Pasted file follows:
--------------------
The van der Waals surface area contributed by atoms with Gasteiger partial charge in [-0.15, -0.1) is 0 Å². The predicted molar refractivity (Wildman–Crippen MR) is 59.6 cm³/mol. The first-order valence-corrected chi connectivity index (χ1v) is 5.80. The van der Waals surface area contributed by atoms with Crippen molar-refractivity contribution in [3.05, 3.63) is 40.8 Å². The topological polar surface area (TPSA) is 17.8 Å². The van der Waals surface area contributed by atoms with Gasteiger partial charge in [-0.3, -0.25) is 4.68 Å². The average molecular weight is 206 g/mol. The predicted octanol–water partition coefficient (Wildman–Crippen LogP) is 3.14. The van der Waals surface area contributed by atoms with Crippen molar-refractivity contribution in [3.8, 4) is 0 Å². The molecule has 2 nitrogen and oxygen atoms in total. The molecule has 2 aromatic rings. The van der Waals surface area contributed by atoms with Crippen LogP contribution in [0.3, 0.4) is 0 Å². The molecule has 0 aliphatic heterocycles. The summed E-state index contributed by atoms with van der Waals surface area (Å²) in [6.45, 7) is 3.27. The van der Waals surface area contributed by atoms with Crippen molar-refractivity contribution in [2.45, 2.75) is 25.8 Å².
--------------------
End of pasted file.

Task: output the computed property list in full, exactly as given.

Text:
The van der Waals surface area contributed by atoms with Gasteiger partial charge in [-0.15, -0.1) is 0 Å². The predicted molar refractivity (Wildman–Crippen MR) is 59.6 cm³/mol. The first-order valence-corrected chi connectivity index (χ1v) is 5.80. The van der Waals surface area contributed by atoms with Crippen molar-refractivity contribution in [3.05, 3.63) is 40.8 Å². The topological polar surface area (TPSA) is 17.8 Å². The van der Waals surface area contributed by atoms with Gasteiger partial charge in [-0.3, -0.25) is 4.68 Å². The average molecular weight is 206 g/mol. The predicted octanol–water partition coefficient (Wildman–Crippen LogP) is 3.14. The van der Waals surface area contributed by atoms with Crippen molar-refractivity contribution in [3.8, 4) is 0 Å². The molecule has 2 nitrogen and oxygen atoms in total. The molecule has 2 aromatic rings. The van der Waals surface area contributed by atoms with Crippen LogP contribution in [0.3, 0.4) is 0 Å². The molecule has 0 aliphatic heterocycles. The summed E-state index contributed by atoms with van der Waals surface area (Å²) in [6.45, 7) is 3.27. The van der Waals surface area contributed by atoms with Crippen molar-refractivity contribution in [2.45, 2.75) is 25.8 Å².